Back to the Capital Ring, mindful of the fact that it is almost two years since I started out by following the green signs from East Finchley. I’d made it half-way, more or less, over the course of 2015 and by comparison 2016 was slim, seeing me cover just under 24 miles from Crystal Palace to Osterley Lock (although there were various other walks for Londonist). The next section, Osterley Lock to Greenford, promised to be a fairly easy one – 5½ miles, mostly flat and following either the Grand Union Canal or the River Brent for the most part.
My Capital Ring odyssey had thus far been a solo experience but this was now no longer the case; Dad has been doing the walk as well but for some reason we had not managed to co-ordinate our efforts thus far (although I started doing it before him, he’s actually done more of it than me because he started in Hendon). Since we’d both managed to get as far as Osterley Lock, though, we thought it would be silly not to do the rest together.
We got to Boston Manor station at just after 10am on a clear but frosty January morning – turns out we were on the same train but in different carriages, having got on the Piccadilly Line at different stations. Once at the canal and rejoining both the Capital Ring and the Grand Union Canal Walk (a long-distance footpath which follows the towpath of said canal to the Midlands), we noted that the canal was frozen over at that point; by way of prodding it with a walking-stick we found that it was very thin ice, mind you. The towpath was quite muddy, and both of us thought it was a good job we’d come wearing hiking-boots.
A waymarker proclaimed that it was 91 miles via the canal network to Braunston, which we thought was a bit odd as that’s in Devon and surely Devon is further away than that? Turns out that the sign was referring to Braunston in Northants which used to be a central hub of England’s canal system; we were thinking of Braunton where we once went on holiday!
Between Brentford and Hanwell, the River Brent and the Grand Union Canal are one and the same with the river diverting off to a weir whenever a lock appears. At Hanwell, the two split as the canal starts on a six-lock flight, taking it up over 50 feet in a third of a mile.
Much though I’d’ve liked to see a canal go up a hill (sort of), the Capital Ring breaks off after the first lock, following the river instead with Ealing Hospital to the left; had we wanted to stay on the canal towpath, it would’ve been another 16 miles to Rickmansworth, and 136½ miles to Birmingham.
We followed the river and the path, across the Uxbridge Road and onto a playing-field where we beheld an impressive sight – the Wharncliffe Viaduct, built by Isambard Kingdom Brunel in 1838 to carry the Great Western Railway on its journey to Bristol (according to a sign, Queen Victoria is said to have asked for her train to be stopped on the viaduct so she could admire the view on both sides).
Our path took us underneath said viaduct and into the grounds of Brent Lodge Park, the grounds of an old manor house in the shadow of St Mary’s, Hanwell – a nineteenth-century ‘Gothic Revivial’ church, the spire of which is something of a local landmark.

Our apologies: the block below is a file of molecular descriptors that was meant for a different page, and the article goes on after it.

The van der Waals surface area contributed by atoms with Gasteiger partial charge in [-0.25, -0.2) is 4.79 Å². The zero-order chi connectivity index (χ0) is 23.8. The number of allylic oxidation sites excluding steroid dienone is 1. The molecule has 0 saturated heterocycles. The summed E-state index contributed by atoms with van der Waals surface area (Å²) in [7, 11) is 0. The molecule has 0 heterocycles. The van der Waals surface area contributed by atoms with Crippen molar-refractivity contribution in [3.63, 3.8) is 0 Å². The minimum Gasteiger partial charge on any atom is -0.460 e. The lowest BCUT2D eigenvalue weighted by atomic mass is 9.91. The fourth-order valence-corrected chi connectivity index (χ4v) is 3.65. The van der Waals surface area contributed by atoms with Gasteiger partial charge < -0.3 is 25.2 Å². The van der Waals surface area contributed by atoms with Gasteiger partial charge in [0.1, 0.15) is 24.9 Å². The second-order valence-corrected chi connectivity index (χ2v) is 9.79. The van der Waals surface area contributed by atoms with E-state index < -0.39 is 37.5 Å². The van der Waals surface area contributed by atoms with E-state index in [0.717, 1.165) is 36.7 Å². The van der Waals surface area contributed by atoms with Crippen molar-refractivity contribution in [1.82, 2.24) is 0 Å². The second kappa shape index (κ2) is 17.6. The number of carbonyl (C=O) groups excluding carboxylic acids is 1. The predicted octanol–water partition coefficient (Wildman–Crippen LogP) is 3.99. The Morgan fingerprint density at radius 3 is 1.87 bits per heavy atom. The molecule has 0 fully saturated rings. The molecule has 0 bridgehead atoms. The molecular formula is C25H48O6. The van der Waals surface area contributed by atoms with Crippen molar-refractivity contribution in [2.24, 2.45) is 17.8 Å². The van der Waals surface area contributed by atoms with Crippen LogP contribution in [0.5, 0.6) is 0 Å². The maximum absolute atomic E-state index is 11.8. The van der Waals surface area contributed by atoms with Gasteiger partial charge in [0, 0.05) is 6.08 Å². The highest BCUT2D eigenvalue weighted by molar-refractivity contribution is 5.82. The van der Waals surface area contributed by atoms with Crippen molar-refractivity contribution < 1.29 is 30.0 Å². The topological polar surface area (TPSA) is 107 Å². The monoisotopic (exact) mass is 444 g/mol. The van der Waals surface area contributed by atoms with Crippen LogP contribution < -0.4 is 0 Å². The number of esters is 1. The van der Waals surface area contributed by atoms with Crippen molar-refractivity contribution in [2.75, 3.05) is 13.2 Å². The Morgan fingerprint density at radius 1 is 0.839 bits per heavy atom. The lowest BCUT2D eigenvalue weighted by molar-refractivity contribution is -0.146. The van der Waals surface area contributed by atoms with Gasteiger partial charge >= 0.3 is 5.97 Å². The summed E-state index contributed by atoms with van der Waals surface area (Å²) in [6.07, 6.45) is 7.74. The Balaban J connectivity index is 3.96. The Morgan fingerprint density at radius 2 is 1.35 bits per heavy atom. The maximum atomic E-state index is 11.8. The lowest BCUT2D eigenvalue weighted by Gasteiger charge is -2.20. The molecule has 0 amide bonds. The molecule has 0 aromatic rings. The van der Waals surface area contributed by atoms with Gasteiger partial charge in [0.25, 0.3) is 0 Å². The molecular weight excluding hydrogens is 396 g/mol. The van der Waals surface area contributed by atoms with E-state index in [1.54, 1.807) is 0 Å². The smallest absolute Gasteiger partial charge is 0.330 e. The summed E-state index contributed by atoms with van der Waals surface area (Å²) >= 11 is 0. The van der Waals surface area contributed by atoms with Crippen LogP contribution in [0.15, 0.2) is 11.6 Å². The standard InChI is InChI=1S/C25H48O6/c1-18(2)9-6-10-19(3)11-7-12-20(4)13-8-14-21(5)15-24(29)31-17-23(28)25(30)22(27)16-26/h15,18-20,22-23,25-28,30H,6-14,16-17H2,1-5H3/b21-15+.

Our path hugged the Brent, taking us to the edge of the fields at the point where there was still frost in the shade.
Over the river and past a cricket pitch and a golf course we walked, to a reclaimed landfill site bearing the somewhat optimistic name of Bittern’s Field. Our chances of seeing one of those elusive birds were slim-to-none (I’ve only ever seen one once, and that was at Minsmere although I’m told they’ve been seen at the London Wetlands Centre at Barnes); on our walk we did get to see moorhens, coots, mallards, a lone mute swan, blue and great tits, a couple of robins, black-headed gulls (lots of those), blackbirds, pigeons of the wood and feral varieties, a solitary grey heron and some ring-necked parakeets flying overhead.
We parted company with the Brent by Greenford Bridge, crossing it for a last time before entering Perivale Park from which the arch of Wembley Stadium can be seen.
We took a tea-break there, marvelling at how quicker a walk can go when you have someone to talk to on said walk, even when the talk veers between such subjects as Watford Football Club, various trivia we’ve found out about London, pubs, what we’ve done with the meat we bought at Smithfield and whether or not John Keble can be classed as a saint (to which the answer is no, because the C of E doesn’t go in for canonisation, although that doesn’t stop people from thinking he is a saint because there’s a church named after him).
Carrying on, our walk, which had seemed to be almost rural in parts, took a turn for the urban as we crossed over the A40 and skirted around Northolt Rugby Club, walking through a built-up area to get to Greenford station and the end of another Capital Ring stage; Dad has two left before he completes the circular walk around London, while I have two-and-a-half to go. A quick perusal of the Colin Saunders book (London: The Definitive Walking Guide, as opposed to his more specific work The Capital Ring) tells us that the next part, from Greenford to South Kenton, is “a very interesting section with some climbing and fine views” – two hills in fact, Horsenden and Harrow. I guess we’ll need our boots for that too.
As we approached the station, it was lunchtime – and just before we got to the station we spotted a pub. That was lunch sorted out, then.